Gates: NATO’s Libya Plans to Include Military Options
By Karen Parrish
American Forces Press Service
BRUSSELS, Belgium, March 10, 2011 NATO’s defense ministers share concern about Moammar Gadhafi's escalating attacks on the Libyan people and have agreed to plan for all military options, Defense Secretary Robert M. Gates said here today.
Defense Secretary Robert M. Gates speaks with members of the press following a meeting of defense ministers at NATO headquarters in Brussels, Belgium, March 10, 2011. DOD photo by Cherie Cullen
(Click photo for screen-resolution image);high-resolution image available.
Speaking at a news conference after a meeting of the alliance’s defense ministers, Gates added that NATO will act only “if there is demonstrable need, a sound legal basis and strong regional support” for military action.
Gates said he welcomes the decision to reposition naval assets in the central Mediterranean Sea to enhance NATO’s ability to monitor the United Nations arms embargo and to provide support for humanitarian efforts by the U.N., European Union and others.
“This builds on the decision earlier this week to increase around-the-clock aerial surveillance of Libya,” the secretary said. "It's my impression that we're really not talking so much about increasing the number of ships as [we are] about repositioning ships that are already in the region.”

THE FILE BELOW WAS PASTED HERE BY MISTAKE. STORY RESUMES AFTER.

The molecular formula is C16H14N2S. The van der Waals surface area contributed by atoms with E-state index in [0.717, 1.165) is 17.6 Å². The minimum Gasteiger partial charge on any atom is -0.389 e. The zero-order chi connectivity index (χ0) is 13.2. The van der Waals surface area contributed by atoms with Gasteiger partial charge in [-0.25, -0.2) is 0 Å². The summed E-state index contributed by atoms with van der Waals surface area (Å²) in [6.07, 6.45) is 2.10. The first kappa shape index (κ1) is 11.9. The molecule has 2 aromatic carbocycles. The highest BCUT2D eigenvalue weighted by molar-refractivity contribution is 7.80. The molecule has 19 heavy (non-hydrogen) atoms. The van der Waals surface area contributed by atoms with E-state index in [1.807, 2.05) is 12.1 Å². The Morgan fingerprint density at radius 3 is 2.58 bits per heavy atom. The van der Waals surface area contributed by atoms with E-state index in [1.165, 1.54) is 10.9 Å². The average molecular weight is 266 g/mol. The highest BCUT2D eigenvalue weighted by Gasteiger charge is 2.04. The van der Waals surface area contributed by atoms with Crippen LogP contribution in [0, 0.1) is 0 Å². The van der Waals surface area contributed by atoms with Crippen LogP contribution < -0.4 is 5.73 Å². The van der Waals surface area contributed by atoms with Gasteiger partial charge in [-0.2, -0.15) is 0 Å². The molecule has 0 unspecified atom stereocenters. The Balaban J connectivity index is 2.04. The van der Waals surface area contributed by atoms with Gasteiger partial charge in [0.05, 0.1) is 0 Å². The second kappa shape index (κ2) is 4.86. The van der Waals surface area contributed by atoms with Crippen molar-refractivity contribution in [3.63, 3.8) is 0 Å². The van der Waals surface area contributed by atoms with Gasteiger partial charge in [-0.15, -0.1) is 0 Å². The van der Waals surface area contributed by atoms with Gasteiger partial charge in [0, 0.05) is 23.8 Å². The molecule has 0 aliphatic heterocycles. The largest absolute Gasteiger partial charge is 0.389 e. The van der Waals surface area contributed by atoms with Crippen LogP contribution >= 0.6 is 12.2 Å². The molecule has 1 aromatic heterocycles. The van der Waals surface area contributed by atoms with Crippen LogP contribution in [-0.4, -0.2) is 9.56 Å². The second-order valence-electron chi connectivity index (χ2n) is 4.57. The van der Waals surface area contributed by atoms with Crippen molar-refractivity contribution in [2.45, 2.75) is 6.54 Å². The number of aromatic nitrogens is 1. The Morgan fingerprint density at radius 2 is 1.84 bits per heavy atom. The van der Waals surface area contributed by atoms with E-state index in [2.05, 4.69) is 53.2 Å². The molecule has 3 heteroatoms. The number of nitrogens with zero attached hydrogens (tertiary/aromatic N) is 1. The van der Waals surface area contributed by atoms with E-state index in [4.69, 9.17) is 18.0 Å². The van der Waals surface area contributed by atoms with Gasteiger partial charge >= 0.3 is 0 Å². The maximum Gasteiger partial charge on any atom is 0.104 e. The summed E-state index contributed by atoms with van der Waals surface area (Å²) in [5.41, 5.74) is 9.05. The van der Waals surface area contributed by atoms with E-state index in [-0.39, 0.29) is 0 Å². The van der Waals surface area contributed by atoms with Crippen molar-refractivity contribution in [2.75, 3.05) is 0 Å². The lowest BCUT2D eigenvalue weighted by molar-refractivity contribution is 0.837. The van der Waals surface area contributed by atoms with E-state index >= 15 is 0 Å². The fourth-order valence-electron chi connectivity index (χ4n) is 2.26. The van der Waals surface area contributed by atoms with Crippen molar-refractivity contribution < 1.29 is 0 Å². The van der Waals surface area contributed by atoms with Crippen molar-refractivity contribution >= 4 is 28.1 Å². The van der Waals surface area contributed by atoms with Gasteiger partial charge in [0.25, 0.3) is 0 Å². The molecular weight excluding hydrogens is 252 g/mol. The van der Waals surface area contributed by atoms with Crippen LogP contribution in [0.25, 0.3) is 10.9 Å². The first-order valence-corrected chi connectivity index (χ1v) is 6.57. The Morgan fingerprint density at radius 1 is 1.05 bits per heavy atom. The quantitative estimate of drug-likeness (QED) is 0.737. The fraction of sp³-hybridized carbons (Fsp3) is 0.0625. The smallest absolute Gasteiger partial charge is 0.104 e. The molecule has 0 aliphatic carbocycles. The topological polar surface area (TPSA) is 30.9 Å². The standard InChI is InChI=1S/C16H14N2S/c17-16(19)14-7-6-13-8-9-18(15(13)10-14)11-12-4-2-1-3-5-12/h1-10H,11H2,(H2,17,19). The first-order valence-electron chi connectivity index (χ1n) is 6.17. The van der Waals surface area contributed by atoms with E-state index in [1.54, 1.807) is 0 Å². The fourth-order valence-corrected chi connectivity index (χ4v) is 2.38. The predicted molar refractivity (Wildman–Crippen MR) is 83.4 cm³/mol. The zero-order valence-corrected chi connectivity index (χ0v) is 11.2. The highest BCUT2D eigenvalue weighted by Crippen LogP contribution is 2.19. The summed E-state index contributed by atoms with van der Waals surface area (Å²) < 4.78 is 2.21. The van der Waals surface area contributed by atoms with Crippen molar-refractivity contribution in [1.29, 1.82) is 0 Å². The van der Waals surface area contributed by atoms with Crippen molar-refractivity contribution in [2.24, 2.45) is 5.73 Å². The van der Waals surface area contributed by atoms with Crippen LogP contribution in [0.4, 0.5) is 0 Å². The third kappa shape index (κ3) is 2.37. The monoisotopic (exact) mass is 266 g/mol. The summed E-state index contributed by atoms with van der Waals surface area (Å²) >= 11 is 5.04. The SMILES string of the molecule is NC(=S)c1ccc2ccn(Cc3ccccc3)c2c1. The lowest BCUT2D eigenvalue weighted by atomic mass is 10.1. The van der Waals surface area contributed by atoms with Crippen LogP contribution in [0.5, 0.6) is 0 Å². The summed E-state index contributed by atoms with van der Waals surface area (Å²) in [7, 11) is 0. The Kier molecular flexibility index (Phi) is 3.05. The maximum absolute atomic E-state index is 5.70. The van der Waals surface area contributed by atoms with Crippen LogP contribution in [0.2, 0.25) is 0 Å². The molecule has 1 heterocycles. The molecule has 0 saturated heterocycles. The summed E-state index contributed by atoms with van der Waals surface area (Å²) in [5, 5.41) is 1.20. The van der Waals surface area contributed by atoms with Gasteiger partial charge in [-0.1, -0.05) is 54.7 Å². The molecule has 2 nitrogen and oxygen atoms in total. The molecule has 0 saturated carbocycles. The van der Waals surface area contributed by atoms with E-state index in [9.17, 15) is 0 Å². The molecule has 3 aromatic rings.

NATO Secretary General Anders Fogh Rasmussen said the alliance is prepared for whatever it may be required to do.
“NATO is united, NATO is vigilant, NATO is ready to act,” he said.
NATO defense ministers and those from other countries that contribute troops to the International Security Assistance Force in Afghanistan, along with Afghan Defense Minister Abdul Rahim Wardak, will meet tomorrow to discuss the Joint Afghan-NATO Transition Board’s recommendations for the first areas where responsibility for security will transfer to Afghan forces.
Afghan President Hamid Karzai is expected to make a formal announcement on the matter March 21.
Tomorrow’s session also will include discussion of ongoing support to Afghanistan through the end of the security transition process in 2014, such as training Afghan security forces and further developing a long-term partnership, NATO officials said.